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KYC: Combatting Russia’s crypto influence

February 12, 2024

On 30 August, the Treasury’s Office of Financial Sanctions Implementation updated their official guidance to include “cryptoassets” in sanctions designations on persons or entities.  Under the new rules, VASPs are now obliged to report suspected sanctions breaches to UK authorities immediately.  

The rule change comes amid concerns that cryptocurrencies are being used to circumvent sanctions in response to Russia’s invasion of Ukraine.  While the Treasury has provided no further detail on the underlying allegations, there is plenty of circumstantial evidence in the public domain to demonstrate Russia’s advanced relationship with cryptoassets, and the challenges the West faces in rooting out illicit activity.

Russia’s historical relationship with digital assets

Russia has a somewhat schizophrenic history with cryptocurrency.  In 2020, the state gave digital assets legal status.  But earlier this year, it proposed a ban on the use and mining of cryptocurrencies, citing threats to financial stability and citizens’ wellbeing.  It then rolled back on those restrictions less than a week later.  

The difficulty in pulling the trigger one way or the other may lie in strategic imperatives to use crypto as a weapon to skirt sanctions.  At present, there is little evidence that this is the case.  Or it may be because Russia’s relationship with crypto-assets is not only longstanding, but also multi-faceted and geographically widespread.

According to the Cambridge Bitcoin Electricity Consumption Index, Russia is the third largest country in the world for crypto mining.  At last count, almost 12 percent of Russians hold (or have held) cryptocurrency.  That is an adoption level above the US and far beyond the UK at around 4 percent.  

Research also suggests that at the time of the Russian invasion, there were more than 400 VASPs accepting roubles.  They are tied to hundreds of thousands of crypto-addresses, spanning several assets.  Many are likely to be unregulated entities, with minimal or no KYC requirements or AML checks.  These entities have facilitated the trade of hundreds of millions of dollars in crypto, across several jurisdictions and subsidiaries.  

Crypto-related sanctions on the increase

Some of these companies have come to light in recent months, due in large part to the US Office of Foreign Assets Control, which has enacted sanctions on several Russian or Russian-linked exchanges.  

These include Estonia-based Garantex Europe - which was accused of processing over $100 million of illicit funds and formally sanctioned in April 2022 - and Czech-incorporated SUEX OTC, an arm of Moscow-based exchange SUEX.  SUEX OTC was designated by OFAC in September 2021 for allegedly facilitating financial transactions for ransomware actors.

A third exchange, Chatex, was sanctioned in November 2021, also for supporting ransomware actors in connection with SUEX.  Entities designated in this instance included companies registered in Estonia, Latvia, and St Vincent and the Grenadines.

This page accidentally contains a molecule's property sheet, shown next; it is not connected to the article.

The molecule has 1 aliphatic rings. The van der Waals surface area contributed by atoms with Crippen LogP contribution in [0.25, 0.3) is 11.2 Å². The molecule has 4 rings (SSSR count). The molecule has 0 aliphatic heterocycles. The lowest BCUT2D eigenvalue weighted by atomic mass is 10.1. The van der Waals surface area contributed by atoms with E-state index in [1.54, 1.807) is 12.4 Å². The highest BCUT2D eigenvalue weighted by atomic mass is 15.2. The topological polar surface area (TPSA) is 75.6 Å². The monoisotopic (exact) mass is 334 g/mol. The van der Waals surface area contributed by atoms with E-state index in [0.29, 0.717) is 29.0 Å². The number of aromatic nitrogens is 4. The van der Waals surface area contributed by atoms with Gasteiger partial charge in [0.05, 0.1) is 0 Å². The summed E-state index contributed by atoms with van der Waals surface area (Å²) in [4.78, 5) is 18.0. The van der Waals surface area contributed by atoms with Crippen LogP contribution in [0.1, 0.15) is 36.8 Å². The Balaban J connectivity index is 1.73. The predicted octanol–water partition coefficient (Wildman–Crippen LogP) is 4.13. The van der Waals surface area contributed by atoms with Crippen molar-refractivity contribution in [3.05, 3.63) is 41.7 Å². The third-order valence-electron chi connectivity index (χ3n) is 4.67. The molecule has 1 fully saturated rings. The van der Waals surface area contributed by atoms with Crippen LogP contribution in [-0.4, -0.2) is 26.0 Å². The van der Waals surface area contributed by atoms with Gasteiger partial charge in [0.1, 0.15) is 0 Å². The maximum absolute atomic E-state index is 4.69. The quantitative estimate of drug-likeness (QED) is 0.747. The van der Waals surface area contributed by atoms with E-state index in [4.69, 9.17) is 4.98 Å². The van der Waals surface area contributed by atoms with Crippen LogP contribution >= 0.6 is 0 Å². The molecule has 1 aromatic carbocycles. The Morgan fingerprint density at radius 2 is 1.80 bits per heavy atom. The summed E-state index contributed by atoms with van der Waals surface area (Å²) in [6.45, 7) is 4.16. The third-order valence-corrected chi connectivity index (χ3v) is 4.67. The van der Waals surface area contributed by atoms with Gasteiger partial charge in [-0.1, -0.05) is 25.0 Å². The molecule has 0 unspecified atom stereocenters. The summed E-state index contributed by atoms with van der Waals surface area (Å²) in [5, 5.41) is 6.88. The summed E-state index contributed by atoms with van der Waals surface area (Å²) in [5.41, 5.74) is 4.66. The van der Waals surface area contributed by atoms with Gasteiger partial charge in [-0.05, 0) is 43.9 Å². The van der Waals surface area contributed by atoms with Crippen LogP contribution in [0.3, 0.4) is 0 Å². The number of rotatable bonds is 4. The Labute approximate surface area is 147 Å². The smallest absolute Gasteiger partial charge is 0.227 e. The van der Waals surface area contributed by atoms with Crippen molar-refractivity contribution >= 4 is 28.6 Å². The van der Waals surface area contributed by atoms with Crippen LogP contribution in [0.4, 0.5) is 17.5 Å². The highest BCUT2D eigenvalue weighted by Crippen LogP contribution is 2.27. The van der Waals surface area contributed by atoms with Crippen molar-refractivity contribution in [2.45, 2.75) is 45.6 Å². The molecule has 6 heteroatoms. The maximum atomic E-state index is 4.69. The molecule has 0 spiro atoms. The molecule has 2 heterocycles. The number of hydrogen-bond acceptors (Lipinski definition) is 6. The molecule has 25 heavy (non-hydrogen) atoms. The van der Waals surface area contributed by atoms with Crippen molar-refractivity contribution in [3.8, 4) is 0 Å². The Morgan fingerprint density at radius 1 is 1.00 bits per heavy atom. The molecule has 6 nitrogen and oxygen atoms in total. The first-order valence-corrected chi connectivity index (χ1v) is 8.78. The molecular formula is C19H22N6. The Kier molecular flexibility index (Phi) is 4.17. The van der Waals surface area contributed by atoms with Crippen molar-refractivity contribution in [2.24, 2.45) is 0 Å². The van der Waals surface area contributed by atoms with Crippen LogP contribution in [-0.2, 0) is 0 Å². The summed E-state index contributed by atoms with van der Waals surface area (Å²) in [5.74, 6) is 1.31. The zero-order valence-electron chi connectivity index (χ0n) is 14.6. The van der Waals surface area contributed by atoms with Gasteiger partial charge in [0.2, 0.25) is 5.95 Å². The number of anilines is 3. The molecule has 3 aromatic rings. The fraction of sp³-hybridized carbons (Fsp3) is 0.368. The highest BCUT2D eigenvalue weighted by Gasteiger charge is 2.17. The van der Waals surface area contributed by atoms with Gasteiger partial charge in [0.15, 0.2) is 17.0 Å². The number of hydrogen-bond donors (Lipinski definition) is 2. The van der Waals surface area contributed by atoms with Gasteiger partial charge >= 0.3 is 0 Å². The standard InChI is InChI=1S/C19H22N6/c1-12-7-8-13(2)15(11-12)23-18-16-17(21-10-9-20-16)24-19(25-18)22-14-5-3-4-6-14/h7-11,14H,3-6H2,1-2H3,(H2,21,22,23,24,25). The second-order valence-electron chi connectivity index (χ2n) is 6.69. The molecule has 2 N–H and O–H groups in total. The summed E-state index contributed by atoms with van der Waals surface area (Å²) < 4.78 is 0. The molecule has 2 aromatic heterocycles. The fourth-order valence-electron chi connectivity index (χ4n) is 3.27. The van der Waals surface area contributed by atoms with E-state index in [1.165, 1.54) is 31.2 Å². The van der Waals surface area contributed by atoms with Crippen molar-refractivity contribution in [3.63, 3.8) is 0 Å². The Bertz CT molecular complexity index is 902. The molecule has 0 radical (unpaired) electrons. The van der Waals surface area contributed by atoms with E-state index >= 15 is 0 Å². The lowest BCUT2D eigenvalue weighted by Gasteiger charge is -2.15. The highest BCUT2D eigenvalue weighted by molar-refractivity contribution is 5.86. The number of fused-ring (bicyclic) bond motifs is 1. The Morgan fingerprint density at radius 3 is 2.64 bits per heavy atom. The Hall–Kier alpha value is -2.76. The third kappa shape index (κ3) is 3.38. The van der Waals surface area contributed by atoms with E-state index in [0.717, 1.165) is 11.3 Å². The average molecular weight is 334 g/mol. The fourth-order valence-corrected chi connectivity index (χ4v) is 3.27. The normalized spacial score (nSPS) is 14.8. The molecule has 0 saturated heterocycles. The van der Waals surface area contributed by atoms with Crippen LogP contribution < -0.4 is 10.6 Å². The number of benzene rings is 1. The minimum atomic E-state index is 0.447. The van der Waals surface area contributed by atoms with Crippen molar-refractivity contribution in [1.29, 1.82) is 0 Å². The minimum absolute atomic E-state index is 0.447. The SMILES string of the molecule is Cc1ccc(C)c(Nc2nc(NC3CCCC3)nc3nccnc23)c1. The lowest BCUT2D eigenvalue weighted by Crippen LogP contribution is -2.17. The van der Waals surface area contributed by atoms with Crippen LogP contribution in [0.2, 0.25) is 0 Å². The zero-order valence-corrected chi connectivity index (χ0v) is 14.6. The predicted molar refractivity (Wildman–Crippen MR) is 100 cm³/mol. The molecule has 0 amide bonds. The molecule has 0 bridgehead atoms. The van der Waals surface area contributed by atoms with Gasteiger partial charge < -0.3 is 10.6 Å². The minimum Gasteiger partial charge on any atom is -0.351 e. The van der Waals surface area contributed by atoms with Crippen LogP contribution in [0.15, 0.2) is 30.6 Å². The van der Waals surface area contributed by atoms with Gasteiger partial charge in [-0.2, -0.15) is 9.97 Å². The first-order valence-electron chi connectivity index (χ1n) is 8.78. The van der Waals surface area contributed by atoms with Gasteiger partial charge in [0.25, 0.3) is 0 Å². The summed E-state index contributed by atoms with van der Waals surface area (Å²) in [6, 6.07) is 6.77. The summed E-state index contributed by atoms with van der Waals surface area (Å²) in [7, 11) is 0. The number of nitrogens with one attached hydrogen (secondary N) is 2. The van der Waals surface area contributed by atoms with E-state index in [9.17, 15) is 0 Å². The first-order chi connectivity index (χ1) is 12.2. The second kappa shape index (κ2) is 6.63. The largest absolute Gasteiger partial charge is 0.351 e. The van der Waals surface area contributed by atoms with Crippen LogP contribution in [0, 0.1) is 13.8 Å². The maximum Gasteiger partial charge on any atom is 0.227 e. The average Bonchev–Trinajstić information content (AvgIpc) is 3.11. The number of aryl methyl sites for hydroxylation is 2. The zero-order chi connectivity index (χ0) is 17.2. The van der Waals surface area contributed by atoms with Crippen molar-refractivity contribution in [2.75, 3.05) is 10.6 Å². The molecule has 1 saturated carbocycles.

On 20 April 2022, for the first time ever, OFAC designated companies operating in Russia’s virtual currency mining industry.  Swiss-registered Bitriver AG, the holding company of virtual currency mining company Bitriver, as well as 10 of its Russia-based subsidiaries, were also added the SDN list.

These entities and individuals formed part of what OFAC termed a “global network” led by Russian oligarch Konstantin Malofeyev, designated by OFAC in 2014.  New entries on the SDN list included Malofeyev’s son Kirill Konstantinovich Malofeyev and several Russia-based companies owned by him and associated with cryptocurrency exchange Vladeks.

Russia’s influence over (or involvement in) the digital asset sector is seemingly sprawling.  The fear is that this leaves the wider industry potentially exposed to Russia using the asset as a sanctions busting measure.

Using compliance to push back on bad actors

In recent months, Coinbase has blocked more than 25,000 addresses it says are tied to Russians suspected of illicit activity.  Binance has also curbed in activity in Russia, banning those holding more than EUR 10,000 from making new deposits or trades.

Notably, these activities tie in with the drivers behind the UK Treasury’s updated guidance.  VASPs are being asked to review their KYC documentation and take action accordingly, often in tandem with (or led by) blockchain analytics - scrutinising wallet activity for signs of illicit or suspicious behaviour and blacklisting those users and addresses.

Key to this development has been the introduction of AML rules for the crypto space, bolstered more recently by the so-called travel rule - the requirement that VASPs disclose KYC data on transacting customers.

Efforts to enact restrictions on Russian use of crypto is where the travel rule will have its first big test.   It has a critical role in safeguarding crypto’s (slowly improving) standing.  Its implementation is still nascent, but Russia will prove a useful testing ground in demonstrating that crypto has effective and decisive compliance tools.  

It is also a chance for the industry to shed the perception as a venue dominated by bad actors and illicit dealings; and to reinforce the argument that blockchain presents genuine tools to fight financial crime.  

No pressure then.

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